Published July 5, 2011
Clemson University and the University of Queensland in Australia created a partnership to exchange research and develop a program for biofuels research.
The universities will pursue public and private funding for biofuel research and commercialization, as well as for the development and commercialization of ethanol and biodiesel production.
The collaboration will foster strategies to support energy independence, economic development, fuel production and agricultural revenues in S.C. and Queensland.
Peter D. Beattie, special adviser for economic policy and development for Clemson University and former premier of the state of Queensland, played a central role forming the collaboration and said biofuels will play an increasing role in the world’s energy use.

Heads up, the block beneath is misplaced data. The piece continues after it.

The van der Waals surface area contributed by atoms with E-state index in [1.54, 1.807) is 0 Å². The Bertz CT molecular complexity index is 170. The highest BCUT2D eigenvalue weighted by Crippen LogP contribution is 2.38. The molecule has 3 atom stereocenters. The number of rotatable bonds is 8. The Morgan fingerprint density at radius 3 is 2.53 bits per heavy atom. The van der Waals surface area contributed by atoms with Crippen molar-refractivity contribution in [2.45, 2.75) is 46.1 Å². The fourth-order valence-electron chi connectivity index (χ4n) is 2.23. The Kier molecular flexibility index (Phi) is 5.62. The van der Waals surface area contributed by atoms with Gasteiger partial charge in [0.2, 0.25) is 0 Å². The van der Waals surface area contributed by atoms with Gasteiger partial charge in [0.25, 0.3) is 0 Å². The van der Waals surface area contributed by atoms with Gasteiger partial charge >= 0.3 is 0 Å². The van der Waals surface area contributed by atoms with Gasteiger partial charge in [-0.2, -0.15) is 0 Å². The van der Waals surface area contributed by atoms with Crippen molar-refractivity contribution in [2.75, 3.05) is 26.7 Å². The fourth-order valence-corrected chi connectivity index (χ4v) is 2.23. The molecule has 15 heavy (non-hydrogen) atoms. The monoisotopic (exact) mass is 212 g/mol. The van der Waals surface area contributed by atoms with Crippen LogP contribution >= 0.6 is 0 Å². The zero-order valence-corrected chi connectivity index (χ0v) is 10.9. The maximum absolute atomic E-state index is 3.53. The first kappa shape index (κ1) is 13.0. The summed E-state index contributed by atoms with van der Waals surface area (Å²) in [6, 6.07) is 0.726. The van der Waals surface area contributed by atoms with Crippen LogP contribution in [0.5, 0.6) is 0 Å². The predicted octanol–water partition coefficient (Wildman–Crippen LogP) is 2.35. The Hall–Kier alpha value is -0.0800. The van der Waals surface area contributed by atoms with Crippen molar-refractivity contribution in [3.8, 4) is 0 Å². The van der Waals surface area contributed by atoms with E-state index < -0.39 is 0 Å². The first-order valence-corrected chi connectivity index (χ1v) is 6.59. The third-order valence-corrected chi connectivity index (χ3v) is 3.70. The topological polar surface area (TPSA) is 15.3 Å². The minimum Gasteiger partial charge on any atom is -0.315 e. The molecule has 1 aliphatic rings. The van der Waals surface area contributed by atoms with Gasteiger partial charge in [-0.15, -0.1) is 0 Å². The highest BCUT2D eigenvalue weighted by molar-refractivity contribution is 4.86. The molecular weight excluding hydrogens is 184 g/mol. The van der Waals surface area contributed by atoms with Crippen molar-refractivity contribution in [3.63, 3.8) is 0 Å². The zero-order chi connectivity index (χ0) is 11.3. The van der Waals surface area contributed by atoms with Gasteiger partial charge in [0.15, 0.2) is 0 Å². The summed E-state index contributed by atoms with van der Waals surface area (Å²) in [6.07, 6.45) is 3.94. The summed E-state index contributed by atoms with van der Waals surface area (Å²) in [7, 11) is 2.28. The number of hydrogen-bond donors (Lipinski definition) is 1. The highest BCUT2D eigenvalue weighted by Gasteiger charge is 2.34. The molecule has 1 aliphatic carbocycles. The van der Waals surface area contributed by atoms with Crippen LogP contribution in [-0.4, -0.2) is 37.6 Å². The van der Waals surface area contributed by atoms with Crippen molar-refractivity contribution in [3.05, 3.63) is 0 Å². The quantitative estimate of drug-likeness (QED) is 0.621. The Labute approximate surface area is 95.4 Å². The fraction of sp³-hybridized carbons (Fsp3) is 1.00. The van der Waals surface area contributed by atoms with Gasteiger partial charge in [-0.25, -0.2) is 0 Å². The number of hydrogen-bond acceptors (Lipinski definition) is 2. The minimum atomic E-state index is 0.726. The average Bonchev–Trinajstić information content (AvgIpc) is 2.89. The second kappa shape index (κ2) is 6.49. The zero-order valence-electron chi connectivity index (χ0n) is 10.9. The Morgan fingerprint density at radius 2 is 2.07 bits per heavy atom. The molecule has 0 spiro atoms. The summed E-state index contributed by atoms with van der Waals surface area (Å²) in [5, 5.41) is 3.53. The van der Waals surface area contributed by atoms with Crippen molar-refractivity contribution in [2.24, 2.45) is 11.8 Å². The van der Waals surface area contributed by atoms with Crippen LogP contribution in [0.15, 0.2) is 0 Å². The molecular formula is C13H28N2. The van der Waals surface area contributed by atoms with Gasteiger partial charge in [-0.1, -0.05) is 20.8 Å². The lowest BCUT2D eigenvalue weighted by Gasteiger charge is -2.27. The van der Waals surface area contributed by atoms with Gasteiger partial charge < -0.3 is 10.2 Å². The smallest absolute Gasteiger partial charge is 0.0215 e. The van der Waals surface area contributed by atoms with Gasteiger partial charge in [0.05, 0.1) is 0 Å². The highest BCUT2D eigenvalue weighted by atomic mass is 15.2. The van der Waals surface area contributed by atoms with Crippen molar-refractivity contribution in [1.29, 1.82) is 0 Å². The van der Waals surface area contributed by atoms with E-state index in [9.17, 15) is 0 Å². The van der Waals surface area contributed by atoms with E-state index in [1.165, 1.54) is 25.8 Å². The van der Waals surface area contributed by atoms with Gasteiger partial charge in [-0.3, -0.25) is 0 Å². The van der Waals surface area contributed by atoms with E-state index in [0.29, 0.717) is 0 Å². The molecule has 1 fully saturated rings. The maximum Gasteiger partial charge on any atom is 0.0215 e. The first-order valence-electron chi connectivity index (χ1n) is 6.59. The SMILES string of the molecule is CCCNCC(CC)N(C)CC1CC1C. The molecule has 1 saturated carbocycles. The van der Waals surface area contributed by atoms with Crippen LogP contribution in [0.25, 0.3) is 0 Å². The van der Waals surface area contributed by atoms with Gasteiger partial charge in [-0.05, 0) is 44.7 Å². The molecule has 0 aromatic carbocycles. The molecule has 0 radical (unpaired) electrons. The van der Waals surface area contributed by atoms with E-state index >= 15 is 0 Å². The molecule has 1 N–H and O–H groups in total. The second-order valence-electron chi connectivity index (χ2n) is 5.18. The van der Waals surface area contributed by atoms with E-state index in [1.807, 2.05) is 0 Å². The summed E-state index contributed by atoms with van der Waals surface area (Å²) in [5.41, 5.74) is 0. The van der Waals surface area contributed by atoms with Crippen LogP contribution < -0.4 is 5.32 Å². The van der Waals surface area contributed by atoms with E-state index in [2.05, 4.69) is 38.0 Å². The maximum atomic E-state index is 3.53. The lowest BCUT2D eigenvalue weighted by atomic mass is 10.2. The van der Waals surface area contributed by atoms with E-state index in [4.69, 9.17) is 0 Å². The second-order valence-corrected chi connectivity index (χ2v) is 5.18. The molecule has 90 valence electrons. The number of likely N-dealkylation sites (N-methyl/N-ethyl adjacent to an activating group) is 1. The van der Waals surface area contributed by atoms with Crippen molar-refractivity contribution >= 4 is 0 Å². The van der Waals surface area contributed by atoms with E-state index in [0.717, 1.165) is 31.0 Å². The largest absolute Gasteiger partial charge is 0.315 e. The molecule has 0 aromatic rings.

“This partnership between Clemson University and The University of Queensland puts both universities at the forefront of future energy research,” Beattie said.
Karl Kelly, Clemson’s commercialization and technology incubation director, said both universities have impressive track records in biofuels research, and this collaboration will aid process development and help speed these processes to market.
Paul Greenfield, vice chancellor of The University of Queensland, said the need for alternative energy sources, such as biofuels, has become an essential part of an environmentally suitable future.